(‘Lady Jane’ is a track from the Rolling Stones album ‘Aftermath’ 1966, ‘Jane’ is a track from the Jefferson Starship album ‘Freedom At Point Zero’ 1979 and ‘What’s The New Mary Jane?’ is an outtake included on the Beatles compilation ‘Anthology Three’ in 1997)
Meaning: ‘God’s gift of grace’
I don’t know if the Rolling Stones’ graceful, proper maiden of Elizabethan times can even comprehend the antics of the 1970s Jefferson Starship lass: the narrator of the former (Mick Jagger in his most plummy and aristocratic voice) spends an age courting and wooing her and ends the song with the line ‘life is secure’ when he finally tracks her down; by contrast the Starship’s Jane is firmly in control of her relationship, ‘playing a game’ of ‘cat and mouse’ with the narrator’s heart (Mickey Thomas at his screechy best) and leaving him scratching his head over whether she ever truly loved him at all given that she runs off with anyone else at a moment’s notice. Despite being a mere 12 years apart in date, these songs are centuries apart in setting. As for the Beatles’ Mary Jane, well, she’s as crazy as they come, having a pain at a party and having the musical equivalent of a nervous breakdown along the way (it might not surprise you to learn that ‘Mary Jane’ was a Beatles slang term for ‘marijuana’). Of these three only the Stones’ distant maiden is truly fitting of a name that apparently means ‘God’s gift of grace’; goodness what gift the other two possessed!
(‘Joanne’ is a single by Mike Nesmith from 1970 and ‘Say It Ain’t So, Jo’ a track from the Hollies album ‘5317704’ from 1978)
Meaning: also ‘God’s gift of grace’
‘Joanne’ was former Monkee Mike Nesmith’s biggest solo hit after ‘Rio’ and is a simple tale that could well have been an ancient folk song. Joanne ‘leaves near a meadow by a pond’ and like many of Nesmith’s songs is far more worldly wise than her lover from the big city who is completely out of his depth when he falls in love with her. Presumably she too would have been worthy of the ‘God’s gift of grace’ moniker (as this name is another variant of ‘Jane’). So too might the Hollies’ ‘Jo’ who puts an end to a relationship only after years of suffering, poverty and hardship. The tearful narrator is unwilling to let it end even now but there’s a certain gracefulness about the character who lets him down gently and after a long series of setbacks.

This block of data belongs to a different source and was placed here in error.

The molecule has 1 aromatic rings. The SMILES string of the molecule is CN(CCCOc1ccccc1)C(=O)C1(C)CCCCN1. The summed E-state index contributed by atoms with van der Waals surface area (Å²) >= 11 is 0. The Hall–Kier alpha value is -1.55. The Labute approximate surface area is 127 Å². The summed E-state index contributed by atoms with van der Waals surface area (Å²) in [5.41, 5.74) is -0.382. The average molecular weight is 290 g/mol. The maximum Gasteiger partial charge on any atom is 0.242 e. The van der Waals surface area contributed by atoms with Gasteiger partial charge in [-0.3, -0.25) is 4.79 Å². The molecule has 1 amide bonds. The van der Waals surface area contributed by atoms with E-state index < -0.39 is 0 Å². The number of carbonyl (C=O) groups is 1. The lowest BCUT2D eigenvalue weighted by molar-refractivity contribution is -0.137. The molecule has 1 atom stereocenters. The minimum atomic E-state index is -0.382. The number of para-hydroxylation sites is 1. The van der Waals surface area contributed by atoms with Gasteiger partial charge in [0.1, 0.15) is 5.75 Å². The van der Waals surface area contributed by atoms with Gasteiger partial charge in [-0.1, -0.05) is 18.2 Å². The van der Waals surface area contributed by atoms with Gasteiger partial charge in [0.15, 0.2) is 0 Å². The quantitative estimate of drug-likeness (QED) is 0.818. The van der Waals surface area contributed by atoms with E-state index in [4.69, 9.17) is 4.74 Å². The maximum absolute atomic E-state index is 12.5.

(‘Jennifer Eccles’ is a 1968 single by The Hollies and ‘Jenny Wren’ is a track from the 2003 Paul McCartney album ‘Chaos and Creation In The Backyard’ )
Meaning: ‘white phantom’
I love ‘Jennifer Eccles’. I don’t think she loves me back, though, because she’s a fictional character based on the Christian name of Allan Clarke’s wife and the maiden name of Graham Nash’s. A deliberately childlike single designed to see The Hollies safely back into the charts after the poor-selling experimental but oh-so-wonderful ‘King Midas In reverse’, Jennifer is a likeable lass who may or may not be clever enough to pass the eleven-plus (an exam in Britain at the time which dictated whether you went to an ‘academic’ or ‘vocational’ secondary school). McCartney’s Jenny Wren is far less easy to love. A poor man’s ‘Blackbird’, this was deliberately written as a sequel and features a hard-done-by character ‘taking wing’ and flying off to pastures new (if you take out the lame bird metaphor then this song is actually more of a sequel to ‘Lady Madonna’ in its woman-character-done-well stance). Neither really fit the definition of ‘Jenny’ as a ‘white phantom’, but then what does? And how the heck did such a sweet name get associated with ghosts and spectres in the first place? (perhaps they were thinking of ‘A Song For Jenny’, Steve Marriott’s tearful song of family life written on a Humble Pie tour where ‘I can’t believe that you’re still there, ‘cause I ain’t been home in years’; sadly being a ‘Humble Pie’ song its a fraction too late to be included as a bona fide AAA song, although I had to mention it as its one of its creator’s finest ever songs).
(‘Suite: Judy Blue Eyes’ is a track from the eponymous debut album by Crosby, Stills and Nash and ‘Judy and the Dream Of Horses’ a track from the 1996 Belle and Sebastian album ‘If You’re Feeling Sinister’)
Stephen Stills was indeed full of ‘praise’ for Judy Collins, the singer-songwriter he fell in love with in the late 60s and whose name or image (usually as a ‘sparrow’) fills up many of his songs to come. ‘Suite: Judy Blue Eyes’, the first track on the first CSN album, is probably the best known example: an agonised poem set to music, it passes through tormented section after section mixing declarations of love with reality checks about the chaotic life the pair might have together. Many still rate it as Stills’ greatest ever song. Belle and Sebastian, meanwhile, are full of more empathy than praise for their character Judy, who is a character who appears on many songs on the band’s first two albums but is only mentioned in the title of this one, where Judy’s dream brings her freedom and relief in her own life. However, there’s more than a little of author Stuart Murdoch in Judy’s actions, writing ‘sad songs’ and ‘being a teenage rebel’ while the chorus line ‘Judy never felt so good except when she was sleeping’ makes perfect sense to me now after learning that, like me, Stuart Murdoch was a sufferer of chronic fatigue that left him bed-ridden for seven painful sleep-deprived years.